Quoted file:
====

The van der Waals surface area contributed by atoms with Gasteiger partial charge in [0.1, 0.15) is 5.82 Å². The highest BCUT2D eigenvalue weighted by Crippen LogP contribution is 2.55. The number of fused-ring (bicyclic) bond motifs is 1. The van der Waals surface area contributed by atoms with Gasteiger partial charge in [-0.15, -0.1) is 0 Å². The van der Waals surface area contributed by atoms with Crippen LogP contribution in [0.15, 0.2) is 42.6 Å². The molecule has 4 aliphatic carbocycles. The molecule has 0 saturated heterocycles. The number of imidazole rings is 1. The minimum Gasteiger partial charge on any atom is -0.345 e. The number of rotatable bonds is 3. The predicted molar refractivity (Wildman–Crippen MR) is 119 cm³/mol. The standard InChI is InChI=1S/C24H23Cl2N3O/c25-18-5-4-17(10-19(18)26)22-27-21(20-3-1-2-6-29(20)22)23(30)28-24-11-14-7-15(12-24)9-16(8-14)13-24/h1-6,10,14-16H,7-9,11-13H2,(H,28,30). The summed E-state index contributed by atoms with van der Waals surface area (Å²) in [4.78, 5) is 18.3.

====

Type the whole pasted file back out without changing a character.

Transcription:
The van der Waals surface area contributed by atoms with Gasteiger partial charge in [0.1, 0.15) is 5.82 Å². The highest BCUT2D eigenvalue weighted by Crippen LogP contribution is 2.55. The number of fused-ring (bicyclic) bond motifs is 1. The van der Waals surface area contributed by atoms with Gasteiger partial charge in [-0.15, -0.1) is 0 Å². The van der Waals surface area contributed by atoms with Crippen LogP contribution in [0.15, 0.2) is 42.6 Å². The molecule has 4 aliphatic carbocycles. The molecule has 0 saturated heterocycles. The number of imidazole rings is 1. The minimum Gasteiger partial charge on any atom is -0.345 e. The number of rotatable bonds is 3. The predicted molar refractivity (Wildman–Crippen MR) is 119 cm³/mol. The standard InChI is InChI=1S/C24H23Cl2N3O/c25-18-5-4-17(10-19(18)26)22-27-21(20-3-1-2-6-29(20)22)23(30)28-24-11-14-7-15(12-24)9-16(8-14)13-24/h1-6,10,14-16H,7-9,11-13H2,(H,28,30). The summed E-state index contributed by atoms with van der Waals surface area (Å²) in [4.78, 5) is 18.3.